Nurturing Marriage

Every marriage is bound to have some challenges. Couples may come to the marriage with different ideas, expectations and goals. After the honeymoon dust has settled, the real work of nurturing the relationship begins.

Elder Dallin H Oaks shared some suggestions to help couples who are struggling in their relationship to overcome challenges and work towards perfection.

“A good marriage does not require a perfect man or a perfect woman. It only requires a man and a woman committed to strive together toward perfection.”  Elder Dallin H Oaks

“Pray together. Joining hands and praying together brings heavenly power into the marriage. It reminds us that there is one other important party that is invested in the success of our marriage and that is God. Since marriage is ordained of God, he wants us to be successful and can provide heavenly support to help us overcome the challenges.” Elder Dallin H Oaks

In s study with 217 religious spouses, participants reported the benefits they felt from prayer. These included:

  • Feelings of emotional validation
  • Accountability towards deity
  • Diminished negative interactions
  • Less hostility, contempt, and emotional reactivity
  • Enhanced relationships, empathy, self-improvement
  • Promotion of problem-solving and reconciliation
  • A sense of guidance from God (Butler et al., 2002).”

Elder Oaks shared that the remedy for most marriage challenges is repentance and overcoming selfishness. Taking responsibility for our mistakes and short comings is important to building relationships. We are not perfect and all we can do is strive to be better.

In our marriages, we often face challenges that may result in hurt, and repair work is needed. This can be an area that can be particularly challenging especially when there are differences in the way couples communicate remorse and how they feel about forgiveness.

Seeking forgiveness

In his book, The Five Languages of Apology, which has recently been renamed “When Sorry Isn’t Enough”, Gary Chapman expands on the theory that people have different ways that they perceive sincere apologies.

These include

  • expressing regret – “I’m sorry for what I did.”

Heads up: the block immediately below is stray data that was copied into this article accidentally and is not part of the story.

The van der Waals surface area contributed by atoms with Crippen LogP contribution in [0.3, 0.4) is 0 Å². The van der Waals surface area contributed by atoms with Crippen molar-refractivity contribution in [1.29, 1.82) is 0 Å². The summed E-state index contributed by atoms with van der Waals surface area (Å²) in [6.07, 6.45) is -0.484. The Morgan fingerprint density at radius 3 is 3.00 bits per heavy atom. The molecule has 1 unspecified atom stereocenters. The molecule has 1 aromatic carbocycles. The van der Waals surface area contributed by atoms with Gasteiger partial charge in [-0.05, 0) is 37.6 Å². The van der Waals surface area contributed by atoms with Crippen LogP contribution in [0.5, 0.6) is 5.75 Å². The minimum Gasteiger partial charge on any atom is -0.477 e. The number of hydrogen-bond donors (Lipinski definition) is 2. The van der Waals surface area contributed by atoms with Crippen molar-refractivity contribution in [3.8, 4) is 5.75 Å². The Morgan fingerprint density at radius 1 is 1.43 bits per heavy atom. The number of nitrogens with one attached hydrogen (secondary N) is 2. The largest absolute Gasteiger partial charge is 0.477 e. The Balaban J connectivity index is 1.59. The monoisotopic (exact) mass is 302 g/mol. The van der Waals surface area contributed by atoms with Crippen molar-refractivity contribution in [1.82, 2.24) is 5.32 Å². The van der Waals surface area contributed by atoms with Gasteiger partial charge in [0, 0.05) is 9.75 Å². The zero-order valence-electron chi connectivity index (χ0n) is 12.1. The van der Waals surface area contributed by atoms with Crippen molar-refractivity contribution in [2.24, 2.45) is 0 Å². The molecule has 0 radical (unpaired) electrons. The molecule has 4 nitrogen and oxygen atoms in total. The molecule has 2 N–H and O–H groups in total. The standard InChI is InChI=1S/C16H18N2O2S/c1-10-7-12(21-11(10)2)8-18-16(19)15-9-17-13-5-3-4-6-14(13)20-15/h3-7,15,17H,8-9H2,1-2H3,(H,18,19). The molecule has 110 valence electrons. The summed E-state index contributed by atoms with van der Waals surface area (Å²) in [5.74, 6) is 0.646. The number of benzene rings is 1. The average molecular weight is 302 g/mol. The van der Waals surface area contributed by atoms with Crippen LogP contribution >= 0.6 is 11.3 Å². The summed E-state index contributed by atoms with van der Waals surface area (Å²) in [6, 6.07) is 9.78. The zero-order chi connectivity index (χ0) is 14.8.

• accepting responsibility – “I was wrong.”
  • making restitution – “What can I do to make things right?”
  • genuinely repenting – “I don’t want to ever do that again.”
  • requesting forgiveness – “Will you please forgive me?”

“What most people want to know when you apologize is “are you sincere?” However, they judge your sincerity by whether or not you are speaking your apology in their primary apology language.

 Gary Chapman, The Five Languages of Apology: How to Experience Healing in All Your Relationships

Understanding that your partner may have preferences in the way they receive apologies can help in the process of reconciliation. You can learn how to more effectively apologize to your loved ones by using the free tool found on the 5 love languages website. http://www.5lovelanguages.com/profile/apology/

6 Key Elements of an effective apology

Seeking Forgiveness  – along the same lines, research shows that there are 6 elements of an effective apology and some are more important than others.

Research done by Roy Lewick from the University of Ohio, identified 6 key elements that make up an effective apology.

His results showed that not all apologies were accepted equally, however, the more of these elements that were included, the more effective the apology. Some elements were shown to be more important than others. These were acknowledging the wrong doing and offering to fix or repair it.

These 6 elements are:

  1. Acknowledgment of responsibility and offense – admitting it was your fault, taking ownership, and acknowledging the suffering as a result of your action. “I spoke out of turn” “I ate your banana” I understand that you were disappointed about that. If it had happened to me, I would have been upset too.
  2. Offer of repair – In the future, I will check with you first, or “Tomorrow I will buy you a new one”
  3. Expression of regret – saying you are sorry “I am sorry I ate your banana”
  4. Explanation of what went wrong or what happened? Was it accidental or on purpose? “I didn’t know it was your banana” or “ I was so hungry, I didn’t think you would mind”
  5. Declaration of repentance – “I won’t do it again” “In the future, I will try to think before speaking”
  6. Request for forgiveness “can you forgive me?” This element is not as important.

Lewicki, R. J., Polin, B. and Lount, R. B. (2016), An Exploration of the Structure of Effective Apologies. Negotiation Confl Manage Res, 9: 177-196. doi:10.1111/ncmr.12073

“Drs. Julie and John Gottman explained that, “one person’s response will literally change the brain waves of the other person.” Apologize to your partner when appropriate. This will validate their feelings, promote forgiveness, and allow you both to move on.

Resources:

Hawkins, Alan J., David C. Dollahite, and Thomas W. Draper.  Successful Marriages and Families: Proclamation Principles and Research Perspectives. Provo, Utah: Brigham Young University, 2012. Print.

Lewicki R, Polin B, Lount R. An Exploration of the Structure of Effective Apologies. Negotiation and Conflict Management Research 9: 177-196, 2016.

Gary Chapman, The Five Languages of Apology: How to Experience Healing in All Your Relationships http://www.5lovelanguages.com/profile/apology/

Butler M, Stout J, Gardner B. Prayer as a Conflict Resolution Ritual: Clinical Implications of Religious Couples’ Report of Relationship Softening, Healing Perspective, and Change Responsibility. The American Journal of Family Therapy 30: 19-37, 2002.

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